I can't talk about shopping without talking about loneliness

I arrived early to an event tonight, by about an hour. I thought about waiting in the car, I thought about just going to a nearby coffee shop and working. But I was feeling a little down and a little insecure and I didn't want to sit somewhere alone.

 So I did what I always do when I need to cheer myself up or kill a random hour: I went shopping.

I didn't end up buying anything but I spent an entire hour trying on dresses at Buffalo Exchange, feeling all that familiar excitement (what if I find a great deal?!) and distraction and purpose. 

 The event I was waiting for was a book reading by my friend Cait. The book was about how she took a year long shopping ban. It’s really powerful and you should definitely read it.

At the event, I thought — well this doesn’t really apply to me, because I don’t buy a lot of stuff.

And then she said something that struck me: “this wasn’t just a ban on shopping, it was a ban on browsing.”

Now browsing is something I do a lot of. Even this week, I spent a few hours online looking at outfits for my South Africa trip, I returned something to Nordstrom Rack and then ended up spending an hour trying on shoes. I needed a coat so I popped into Columbia Outlet over the weekend and tried on different jackets. That’s like 6 hours right there!

Listening to her speak, I thought about all the times in my life when I did a lot of shopping and I saw a correlation I had never seen before: I shop when I'm lonely. 

 When I first moved to Portland, I was sixteen. I had just gotten a driver's license and I didn't know a soul. So after school, I would drive to the mall and spend hours just looking and trying things on. I have this vivid memory of being in an Abercrombie & Fitch dressing room, listening to all the girls around me talking and laughing, and feeling like I was somehow part of it, just by being there.

Then when I moved to Boston, I would spend hours on the weekends at Target, walking each aisle. When I came home to my empty apartment, it didn't feel like I had just wasted my day-- it felt like I had done something! 

I’ve written before about my college relationship, and how we spent a lot of time shopping. It was under the guise of saving money (as in, we needed a shirt but we were hunting for a really good deal) but I look back and I think we were just killing time.

Even now that my life is fairly full of friends and family and clients and husbands and dogs...This tendency still pops up. For example, I was on a business trip a few weeks ago and instead of sitting alone in my hotel room or by the pool, I went shopping. For some reason, the idea of being alone felt unbearable once I was faced with it, even though only a few days before I had been dreaming of getting to lie in the sun by the hotel pool.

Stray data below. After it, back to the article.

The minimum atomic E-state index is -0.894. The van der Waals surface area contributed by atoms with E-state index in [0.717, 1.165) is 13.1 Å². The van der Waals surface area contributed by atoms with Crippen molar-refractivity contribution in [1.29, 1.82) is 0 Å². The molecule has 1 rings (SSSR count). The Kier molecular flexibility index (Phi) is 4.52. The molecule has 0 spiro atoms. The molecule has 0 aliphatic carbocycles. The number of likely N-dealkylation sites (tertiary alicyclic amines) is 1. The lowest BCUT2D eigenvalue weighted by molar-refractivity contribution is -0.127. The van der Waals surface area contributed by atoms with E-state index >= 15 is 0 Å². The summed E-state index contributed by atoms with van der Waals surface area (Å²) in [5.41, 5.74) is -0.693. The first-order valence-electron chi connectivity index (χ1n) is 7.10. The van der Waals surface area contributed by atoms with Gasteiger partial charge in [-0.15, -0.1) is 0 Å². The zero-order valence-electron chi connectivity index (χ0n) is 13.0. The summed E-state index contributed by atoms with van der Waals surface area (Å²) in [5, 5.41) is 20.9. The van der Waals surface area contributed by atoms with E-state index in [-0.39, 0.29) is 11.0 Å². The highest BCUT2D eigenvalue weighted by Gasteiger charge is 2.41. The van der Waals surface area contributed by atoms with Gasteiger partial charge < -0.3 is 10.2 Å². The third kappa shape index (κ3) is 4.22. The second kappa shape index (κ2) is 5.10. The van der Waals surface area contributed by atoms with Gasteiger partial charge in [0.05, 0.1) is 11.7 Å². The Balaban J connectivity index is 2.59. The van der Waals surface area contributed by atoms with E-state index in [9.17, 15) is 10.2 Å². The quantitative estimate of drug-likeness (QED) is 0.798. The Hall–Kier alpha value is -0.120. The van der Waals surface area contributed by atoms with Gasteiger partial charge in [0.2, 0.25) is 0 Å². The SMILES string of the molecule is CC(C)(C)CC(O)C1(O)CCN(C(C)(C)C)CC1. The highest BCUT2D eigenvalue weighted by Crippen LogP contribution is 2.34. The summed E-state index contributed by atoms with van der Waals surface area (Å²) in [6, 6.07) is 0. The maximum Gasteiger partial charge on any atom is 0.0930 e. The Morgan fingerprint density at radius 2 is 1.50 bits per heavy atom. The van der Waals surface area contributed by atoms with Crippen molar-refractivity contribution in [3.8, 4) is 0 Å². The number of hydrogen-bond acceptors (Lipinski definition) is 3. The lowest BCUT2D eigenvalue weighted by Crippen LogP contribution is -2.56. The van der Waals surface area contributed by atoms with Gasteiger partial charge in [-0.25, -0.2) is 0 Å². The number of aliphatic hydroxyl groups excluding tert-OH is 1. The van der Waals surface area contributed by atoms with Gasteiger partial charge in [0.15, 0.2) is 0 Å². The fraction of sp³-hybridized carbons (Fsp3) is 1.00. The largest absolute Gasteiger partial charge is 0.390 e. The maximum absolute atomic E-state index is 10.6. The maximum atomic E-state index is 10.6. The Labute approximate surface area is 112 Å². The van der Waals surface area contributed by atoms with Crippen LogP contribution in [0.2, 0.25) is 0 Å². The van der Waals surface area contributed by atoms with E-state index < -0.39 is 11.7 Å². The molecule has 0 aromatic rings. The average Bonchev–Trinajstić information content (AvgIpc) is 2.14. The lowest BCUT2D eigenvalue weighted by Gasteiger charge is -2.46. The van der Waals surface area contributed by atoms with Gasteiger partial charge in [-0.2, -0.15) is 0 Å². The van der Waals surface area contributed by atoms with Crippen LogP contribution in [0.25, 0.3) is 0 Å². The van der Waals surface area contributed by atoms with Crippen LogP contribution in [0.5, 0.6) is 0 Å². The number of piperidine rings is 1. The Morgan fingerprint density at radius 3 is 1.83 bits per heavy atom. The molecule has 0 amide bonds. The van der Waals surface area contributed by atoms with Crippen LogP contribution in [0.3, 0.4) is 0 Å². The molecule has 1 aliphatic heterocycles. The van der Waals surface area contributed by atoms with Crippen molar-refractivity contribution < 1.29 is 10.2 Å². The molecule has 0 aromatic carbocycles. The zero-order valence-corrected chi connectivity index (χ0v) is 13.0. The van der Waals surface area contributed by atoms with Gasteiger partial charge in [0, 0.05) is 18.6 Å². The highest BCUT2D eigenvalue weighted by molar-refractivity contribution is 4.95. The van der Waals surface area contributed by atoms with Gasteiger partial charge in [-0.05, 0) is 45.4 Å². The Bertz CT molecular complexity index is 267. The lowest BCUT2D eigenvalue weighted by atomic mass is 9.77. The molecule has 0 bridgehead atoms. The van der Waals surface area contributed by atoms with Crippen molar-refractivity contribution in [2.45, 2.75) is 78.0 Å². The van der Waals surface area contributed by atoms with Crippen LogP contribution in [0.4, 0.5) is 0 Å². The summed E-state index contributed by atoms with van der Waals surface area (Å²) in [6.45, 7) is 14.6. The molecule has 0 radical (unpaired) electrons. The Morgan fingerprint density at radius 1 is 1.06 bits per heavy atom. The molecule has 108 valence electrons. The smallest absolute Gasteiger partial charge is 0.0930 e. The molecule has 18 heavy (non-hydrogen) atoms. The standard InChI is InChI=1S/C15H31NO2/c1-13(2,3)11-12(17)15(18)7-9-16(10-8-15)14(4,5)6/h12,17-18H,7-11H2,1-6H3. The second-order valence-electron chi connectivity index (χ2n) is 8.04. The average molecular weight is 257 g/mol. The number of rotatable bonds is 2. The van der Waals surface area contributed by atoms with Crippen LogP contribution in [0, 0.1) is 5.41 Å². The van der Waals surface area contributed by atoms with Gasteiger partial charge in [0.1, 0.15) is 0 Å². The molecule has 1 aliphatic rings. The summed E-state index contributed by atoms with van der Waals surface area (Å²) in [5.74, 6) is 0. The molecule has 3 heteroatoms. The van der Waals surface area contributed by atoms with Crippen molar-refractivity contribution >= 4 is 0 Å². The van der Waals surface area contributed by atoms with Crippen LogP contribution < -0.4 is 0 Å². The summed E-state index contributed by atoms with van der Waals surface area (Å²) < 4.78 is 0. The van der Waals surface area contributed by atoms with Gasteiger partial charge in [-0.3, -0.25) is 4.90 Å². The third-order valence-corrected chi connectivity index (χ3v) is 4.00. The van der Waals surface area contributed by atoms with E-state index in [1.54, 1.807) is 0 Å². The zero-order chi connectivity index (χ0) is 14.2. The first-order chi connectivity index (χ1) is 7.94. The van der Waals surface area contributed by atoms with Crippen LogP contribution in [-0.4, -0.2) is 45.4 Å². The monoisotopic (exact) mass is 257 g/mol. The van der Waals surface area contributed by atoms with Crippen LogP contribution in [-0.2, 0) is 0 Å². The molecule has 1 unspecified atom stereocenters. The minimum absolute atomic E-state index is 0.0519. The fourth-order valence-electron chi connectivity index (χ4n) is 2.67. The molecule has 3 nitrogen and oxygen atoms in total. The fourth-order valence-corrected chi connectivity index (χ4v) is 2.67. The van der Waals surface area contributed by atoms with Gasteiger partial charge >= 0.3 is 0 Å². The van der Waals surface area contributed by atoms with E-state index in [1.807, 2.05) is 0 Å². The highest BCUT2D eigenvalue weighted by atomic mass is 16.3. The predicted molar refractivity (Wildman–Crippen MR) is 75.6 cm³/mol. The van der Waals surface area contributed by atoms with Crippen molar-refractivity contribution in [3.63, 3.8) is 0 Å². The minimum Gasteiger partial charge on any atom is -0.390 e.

Or if Andrew is out late playing basketball and I don't have plans, I'll turn on a movie and spend hours on Anthropologie or Nordstrom looking at sales. I won't even realize how long it's been until I'll hear his key in the lock and realize I've just wasted my entire night.

What's amazing is that I often don't even buy anything. (And what's scary is that I often don't even buy anything). And if I do, I usually end up returning it.

It's just a hunt that goes on and on and on. A feeling that something is missing and I need to go out there and look for it.

But what am I hunting for?

I guess I imagine finding the most perfect piece of clothing — for only $10! — an item that I will keep for decades, that will fit perfectly every time I put it on, and I’ll think “Thank god I went into that Buffalo Exchange that night before the book reading, because if I hadn’t, I wouldn’t have this.”

But the truth is, I’m probably spending 10-15 hours a month and I don’t have anything to show for it.

A couple months ago, a friend said that she thought she was a shopping addict, and so we started talking about shopping…but only in the sense of buying. I asked her how much money she had spent in the past month, and how many pairs of jeans she had, and what she was shopping for.

But I didn’t ask her the most obvious question — what would you be doing with your time instead of shopping? Because I’m guessing she would have said that she didn’t have much to fill that time, and spending an afternoon shopping feels so much more purposeful and productive and distracting than just hanging out at home, or taking a walk, even if those activities would ultimately make for a much more fulfilling life or force her to do something about her own loneliness.

When we talk about shopping, we only talk about the very end: the buying. The item you take home. If you needed it or didn’t. But we don’t talk about that feeling when you walk in a store and there are so many things to see, and treasures to find. We don’t talk about the slide of the hangers on the rack, the picking things up and then putting them down.

Even on your computer, think of how fun it is to scroll. To imagine it being yours. To read the reviews (even better, to look at the pictures in the reviews!).

So the next time somebody talks about shopping, that’s what I’m going to talk about. And loneliness. I’m going to talk about that, too.